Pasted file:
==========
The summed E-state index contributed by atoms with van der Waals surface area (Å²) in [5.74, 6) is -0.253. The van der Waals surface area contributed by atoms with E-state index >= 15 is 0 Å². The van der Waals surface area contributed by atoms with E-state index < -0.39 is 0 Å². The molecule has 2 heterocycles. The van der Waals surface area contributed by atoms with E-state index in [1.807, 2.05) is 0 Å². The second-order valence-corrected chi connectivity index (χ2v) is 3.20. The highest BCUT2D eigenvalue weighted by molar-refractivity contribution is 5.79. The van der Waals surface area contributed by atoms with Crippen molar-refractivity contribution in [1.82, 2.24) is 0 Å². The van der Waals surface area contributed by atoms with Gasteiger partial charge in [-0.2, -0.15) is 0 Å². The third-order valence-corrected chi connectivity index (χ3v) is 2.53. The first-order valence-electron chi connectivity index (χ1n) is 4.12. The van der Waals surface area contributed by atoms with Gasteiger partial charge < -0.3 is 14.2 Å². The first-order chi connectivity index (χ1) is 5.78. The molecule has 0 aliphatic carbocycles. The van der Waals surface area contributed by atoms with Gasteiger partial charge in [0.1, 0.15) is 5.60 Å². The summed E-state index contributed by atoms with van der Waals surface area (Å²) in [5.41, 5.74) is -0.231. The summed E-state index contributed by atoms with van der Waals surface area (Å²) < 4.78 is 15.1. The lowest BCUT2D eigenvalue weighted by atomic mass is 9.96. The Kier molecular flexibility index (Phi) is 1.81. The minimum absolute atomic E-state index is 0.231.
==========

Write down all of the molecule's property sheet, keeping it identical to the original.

The summed E-state index contributed by atoms with van der Waals surface area (Å²) in [5.74, 6) is -0.253. The van der Waals surface area contributed by atoms with E-state index >= 15 is 0 Å². The van der Waals surface area contributed by atoms with E-state index < -0.39 is 0 Å². The molecule has 2 heterocycles. The van der Waals surface area contributed by atoms with E-state index in [1.807, 2.05) is 0 Å². The second-order valence-corrected chi connectivity index (χ2v) is 3.20. The highest BCUT2D eigenvalue weighted by molar-refractivity contribution is 5.79. The van der Waals surface area contributed by atoms with Crippen molar-refractivity contribution in [1.82, 2.24) is 0 Å². The van der Waals surface area contributed by atoms with Gasteiger partial charge in [-0.2, -0.15) is 0 Å². The third-order valence-corrected chi connectivity index (χ3v) is 2.53. The first-order valence-electron chi connectivity index (χ1n) is 4.12. The van der Waals surface area contributed by atoms with Gasteiger partial charge < -0.3 is 14.2 Å². The first-order chi connectivity index (χ1) is 5.78. The molecule has 0 aliphatic carbocycles. The van der Waals surface area contributed by atoms with Gasteiger partial charge in [0.1, 0.15) is 5.60 Å². The summed E-state index contributed by atoms with van der Waals surface area (Å²) in [5.41, 5.74) is -0.231. The summed E-state index contributed by atoms with van der Waals surface area (Å²) < 4.78 is 15.1. The lowest BCUT2D eigenvalue weighted by atomic mass is 9.96. The Kier molecular flexibility index (Phi) is 1.81. The minimum absolute atomic E-state index is 0.231.